Andrey Boreyko makes nice with Martin Chalifour and the LA Philharmonic
Photo: mine 2009
The Los Angeles Philharmonic cruised into its regular programming this weekend
following twelve days of the Gustavo Dudamel circus and one of those film music shows under John Williams. Our great orchestra was under the leadership of the young Russian up and comer Andrey Boreyko this time around in a program of this and that from Stravinsky, Ravel, Tchaikovsky and Lutoslawski. And while Boreyko may not have all of the “fire and music” of the Dud, he delivered a solid show. The varied program was billed as consisting of works where composers overcame challenges imposed by those who commission new works. It’s a bit of a thin concept, and much of the work could just as easily be classified as dance music in that two of the pieces, Tchaikovsky’s music from Sleeping Beauty
and Stravinsky’s Divertimento from La Baiser de la Fée
were for ballets and Ravel’s La Valse
is, well…you know.
Probably the best thing amongst these bits and pieces, though, was Lutoslawski’s Chain 2
, a four movement violin concerto originally written for Anne-Sophie Mutter. Played here by concertmaster, Martin Chalifour, the work has a sort of outer spacey beauty as if stars are talking to each other in the nighttime sky. While it is clearly of the 20th century, it is still connected to a more romantic tradition of virtuosity with a nimble and difficult solo part that doesn’t rely on big dramatic flourishes as it does fleet-footed interchange with the orchestra. It was a lovely performance from Chalifour, and Boreyko managed to keep the orchestra on the same level and active in the interchange.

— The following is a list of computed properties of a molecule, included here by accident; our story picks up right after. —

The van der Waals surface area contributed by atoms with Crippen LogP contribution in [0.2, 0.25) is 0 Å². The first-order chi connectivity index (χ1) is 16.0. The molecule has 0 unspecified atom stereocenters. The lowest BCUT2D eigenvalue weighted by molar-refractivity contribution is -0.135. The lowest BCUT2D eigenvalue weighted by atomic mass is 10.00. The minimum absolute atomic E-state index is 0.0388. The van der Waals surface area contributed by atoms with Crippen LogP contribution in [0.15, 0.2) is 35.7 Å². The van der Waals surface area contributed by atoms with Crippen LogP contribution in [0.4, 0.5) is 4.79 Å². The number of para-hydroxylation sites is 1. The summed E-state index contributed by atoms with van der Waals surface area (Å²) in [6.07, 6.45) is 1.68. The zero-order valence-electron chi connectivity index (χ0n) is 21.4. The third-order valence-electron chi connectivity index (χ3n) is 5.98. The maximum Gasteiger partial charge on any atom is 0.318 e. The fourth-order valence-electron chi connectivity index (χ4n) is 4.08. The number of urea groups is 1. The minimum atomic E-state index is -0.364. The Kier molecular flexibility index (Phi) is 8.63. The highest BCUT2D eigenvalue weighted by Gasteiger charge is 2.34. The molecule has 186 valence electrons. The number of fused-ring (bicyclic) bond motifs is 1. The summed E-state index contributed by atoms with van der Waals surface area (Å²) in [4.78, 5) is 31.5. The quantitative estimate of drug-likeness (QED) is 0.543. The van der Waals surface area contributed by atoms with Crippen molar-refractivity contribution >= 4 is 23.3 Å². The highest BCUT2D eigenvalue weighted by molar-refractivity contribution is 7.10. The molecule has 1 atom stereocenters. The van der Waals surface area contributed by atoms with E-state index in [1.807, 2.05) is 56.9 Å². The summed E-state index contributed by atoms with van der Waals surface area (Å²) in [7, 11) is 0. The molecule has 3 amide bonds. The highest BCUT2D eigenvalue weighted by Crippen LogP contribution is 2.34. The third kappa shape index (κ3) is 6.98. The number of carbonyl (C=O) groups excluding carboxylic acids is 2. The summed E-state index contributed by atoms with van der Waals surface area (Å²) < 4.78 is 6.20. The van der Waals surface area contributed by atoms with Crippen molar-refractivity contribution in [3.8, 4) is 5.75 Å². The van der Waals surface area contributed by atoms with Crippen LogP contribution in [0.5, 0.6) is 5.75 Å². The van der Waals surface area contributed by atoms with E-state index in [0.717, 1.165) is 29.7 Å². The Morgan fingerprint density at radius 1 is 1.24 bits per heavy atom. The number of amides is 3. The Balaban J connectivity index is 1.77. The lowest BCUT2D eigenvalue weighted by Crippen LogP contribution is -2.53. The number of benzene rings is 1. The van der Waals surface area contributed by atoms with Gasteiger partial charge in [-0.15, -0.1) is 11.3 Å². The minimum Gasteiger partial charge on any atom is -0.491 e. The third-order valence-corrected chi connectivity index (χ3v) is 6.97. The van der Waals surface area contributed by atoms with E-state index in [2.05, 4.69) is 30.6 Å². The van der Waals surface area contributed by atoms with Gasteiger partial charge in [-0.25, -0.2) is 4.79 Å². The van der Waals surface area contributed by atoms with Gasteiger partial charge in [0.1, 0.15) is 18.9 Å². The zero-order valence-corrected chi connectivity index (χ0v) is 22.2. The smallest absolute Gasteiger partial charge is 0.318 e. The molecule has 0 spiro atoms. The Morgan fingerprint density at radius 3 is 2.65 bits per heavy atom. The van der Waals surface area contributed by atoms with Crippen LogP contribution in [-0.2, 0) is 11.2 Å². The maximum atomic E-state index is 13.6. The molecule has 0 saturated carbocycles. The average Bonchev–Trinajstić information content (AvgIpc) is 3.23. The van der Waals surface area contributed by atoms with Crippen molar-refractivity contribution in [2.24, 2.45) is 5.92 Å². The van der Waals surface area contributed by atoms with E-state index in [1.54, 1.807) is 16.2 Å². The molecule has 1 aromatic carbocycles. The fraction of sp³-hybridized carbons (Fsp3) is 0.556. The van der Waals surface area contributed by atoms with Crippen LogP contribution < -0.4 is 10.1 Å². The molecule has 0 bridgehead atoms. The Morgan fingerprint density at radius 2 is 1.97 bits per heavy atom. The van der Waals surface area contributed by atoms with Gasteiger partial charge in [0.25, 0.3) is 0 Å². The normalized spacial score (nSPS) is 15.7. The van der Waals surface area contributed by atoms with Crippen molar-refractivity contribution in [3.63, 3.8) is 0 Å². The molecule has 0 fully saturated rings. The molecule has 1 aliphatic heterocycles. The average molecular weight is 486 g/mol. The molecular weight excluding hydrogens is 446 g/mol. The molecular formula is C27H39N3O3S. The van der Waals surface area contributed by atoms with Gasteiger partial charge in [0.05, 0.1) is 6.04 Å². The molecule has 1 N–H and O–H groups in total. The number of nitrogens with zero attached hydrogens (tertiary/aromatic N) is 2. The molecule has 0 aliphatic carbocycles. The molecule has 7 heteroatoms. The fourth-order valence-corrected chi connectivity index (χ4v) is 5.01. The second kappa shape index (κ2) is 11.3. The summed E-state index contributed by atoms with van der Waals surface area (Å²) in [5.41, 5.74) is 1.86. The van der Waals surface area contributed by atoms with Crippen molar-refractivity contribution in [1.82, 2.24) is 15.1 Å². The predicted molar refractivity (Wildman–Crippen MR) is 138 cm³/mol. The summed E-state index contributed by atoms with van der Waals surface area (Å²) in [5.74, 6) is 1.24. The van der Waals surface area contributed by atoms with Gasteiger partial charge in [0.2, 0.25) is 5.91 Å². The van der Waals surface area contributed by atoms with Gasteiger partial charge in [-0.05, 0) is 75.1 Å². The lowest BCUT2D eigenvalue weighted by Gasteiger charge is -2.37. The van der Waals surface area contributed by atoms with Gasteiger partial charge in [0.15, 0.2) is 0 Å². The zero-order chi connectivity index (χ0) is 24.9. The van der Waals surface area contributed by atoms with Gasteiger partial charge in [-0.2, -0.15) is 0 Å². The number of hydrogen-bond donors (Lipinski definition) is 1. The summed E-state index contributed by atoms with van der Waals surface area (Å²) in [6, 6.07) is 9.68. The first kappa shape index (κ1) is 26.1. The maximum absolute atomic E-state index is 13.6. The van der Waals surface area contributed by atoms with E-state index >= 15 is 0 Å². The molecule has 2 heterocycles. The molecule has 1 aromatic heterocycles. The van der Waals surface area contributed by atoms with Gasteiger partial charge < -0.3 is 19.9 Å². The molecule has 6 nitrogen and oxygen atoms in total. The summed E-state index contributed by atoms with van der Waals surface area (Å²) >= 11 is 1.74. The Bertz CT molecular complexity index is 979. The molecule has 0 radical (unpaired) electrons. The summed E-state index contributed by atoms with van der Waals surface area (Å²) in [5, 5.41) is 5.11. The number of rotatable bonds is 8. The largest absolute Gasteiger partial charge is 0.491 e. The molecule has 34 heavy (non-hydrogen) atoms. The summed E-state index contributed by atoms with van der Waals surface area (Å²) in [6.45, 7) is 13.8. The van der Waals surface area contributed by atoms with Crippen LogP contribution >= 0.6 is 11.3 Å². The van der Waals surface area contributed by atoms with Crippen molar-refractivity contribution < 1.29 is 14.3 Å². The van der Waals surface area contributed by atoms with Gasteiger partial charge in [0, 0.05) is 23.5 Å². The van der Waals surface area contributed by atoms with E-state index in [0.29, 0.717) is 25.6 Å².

While the rest of the evening wasn’t bad, nothing really lived up to this earlier moment. The Stravinsky and Tchaikovsky sounded somewhat non-committal and uncertain. Ravel’s maniacal spin through the early years of the Twentieth century sounded quite pointed and political in Boreyko’s hands. There was no mistaking his belief that Ravel had something much, much more in mind than an homage to a dance and cultural tradition. So even if it wasn't a perfect concert, it had more than a few worthwhile moments to recommend it.
Labels: LA Philharmonic 09/10